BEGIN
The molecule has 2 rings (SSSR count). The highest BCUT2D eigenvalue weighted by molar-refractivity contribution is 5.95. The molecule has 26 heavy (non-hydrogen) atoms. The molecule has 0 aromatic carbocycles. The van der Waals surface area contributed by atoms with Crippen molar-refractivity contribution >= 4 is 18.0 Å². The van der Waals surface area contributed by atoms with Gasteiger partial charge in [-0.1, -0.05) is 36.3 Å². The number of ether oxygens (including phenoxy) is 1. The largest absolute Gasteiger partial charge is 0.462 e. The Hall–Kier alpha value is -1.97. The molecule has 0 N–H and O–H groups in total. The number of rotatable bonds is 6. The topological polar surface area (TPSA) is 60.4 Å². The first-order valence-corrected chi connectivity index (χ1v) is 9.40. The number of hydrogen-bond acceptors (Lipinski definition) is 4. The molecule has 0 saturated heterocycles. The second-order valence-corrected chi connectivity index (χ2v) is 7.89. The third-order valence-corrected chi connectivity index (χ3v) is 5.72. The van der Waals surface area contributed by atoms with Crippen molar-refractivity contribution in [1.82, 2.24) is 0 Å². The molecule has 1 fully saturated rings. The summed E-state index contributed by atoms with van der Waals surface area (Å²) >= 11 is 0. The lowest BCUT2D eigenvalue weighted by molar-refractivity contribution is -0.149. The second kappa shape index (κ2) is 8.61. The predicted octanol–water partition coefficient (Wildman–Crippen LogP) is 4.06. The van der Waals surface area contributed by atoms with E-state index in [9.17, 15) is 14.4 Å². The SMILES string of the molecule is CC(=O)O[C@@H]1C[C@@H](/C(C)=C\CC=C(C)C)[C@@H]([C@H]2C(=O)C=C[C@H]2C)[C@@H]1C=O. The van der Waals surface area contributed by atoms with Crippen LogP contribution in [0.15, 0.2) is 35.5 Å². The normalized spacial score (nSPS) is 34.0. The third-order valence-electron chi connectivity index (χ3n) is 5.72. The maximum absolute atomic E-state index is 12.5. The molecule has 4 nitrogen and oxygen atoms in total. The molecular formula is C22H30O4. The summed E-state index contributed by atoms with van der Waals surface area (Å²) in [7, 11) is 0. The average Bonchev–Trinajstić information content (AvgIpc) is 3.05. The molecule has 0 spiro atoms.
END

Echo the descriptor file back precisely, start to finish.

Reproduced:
The molecule has 2 rings (SSSR count). The highest BCUT2D eigenvalue weighted by molar-refractivity contribution is 5.95. The molecule has 26 heavy (non-hydrogen) atoms. The molecule has 0 aromatic carbocycles. The van der Waals surface area contributed by atoms with Crippen molar-refractivity contribution >= 4 is 18.0 Å². The van der Waals surface area contributed by atoms with Gasteiger partial charge in [-0.1, -0.05) is 36.3 Å². The number of ether oxygens (including phenoxy) is 1. The largest absolute Gasteiger partial charge is 0.462 e. The Hall–Kier alpha value is -1.97. The molecule has 0 N–H and O–H groups in total. The number of rotatable bonds is 6. The topological polar surface area (TPSA) is 60.4 Å². The first-order valence-corrected chi connectivity index (χ1v) is 9.40. The number of hydrogen-bond acceptors (Lipinski definition) is 4. The molecule has 0 saturated heterocycles. The second-order valence-corrected chi connectivity index (χ2v) is 7.89. The third-order valence-corrected chi connectivity index (χ3v) is 5.72. The van der Waals surface area contributed by atoms with Crippen molar-refractivity contribution in [1.82, 2.24) is 0 Å². The molecule has 1 fully saturated rings. The summed E-state index contributed by atoms with van der Waals surface area (Å²) >= 11 is 0. The lowest BCUT2D eigenvalue weighted by molar-refractivity contribution is -0.149. The second kappa shape index (κ2) is 8.61. The predicted octanol–water partition coefficient (Wildman–Crippen LogP) is 4.06. The van der Waals surface area contributed by atoms with E-state index in [9.17, 15) is 14.4 Å². The SMILES string of the molecule is CC(=O)O[C@@H]1C[C@@H](/C(C)=C\CC=C(C)C)[C@@H]([C@H]2C(=O)C=C[C@H]2C)[C@@H]1C=O. The van der Waals surface area contributed by atoms with Crippen LogP contribution in [0.15, 0.2) is 35.5 Å². The normalized spacial score (nSPS) is 34.0. The third-order valence-electron chi connectivity index (χ3n) is 5.72. The maximum absolute atomic E-state index is 12.5. The molecule has 4 nitrogen and oxygen atoms in total. The molecular formula is C22H30O4. The summed E-state index contributed by atoms with van der Waals surface area (Å²) in [7, 11) is 0. The average Bonchev–Trinajstić information content (AvgIpc) is 3.05. The molecule has 0 spiro atoms.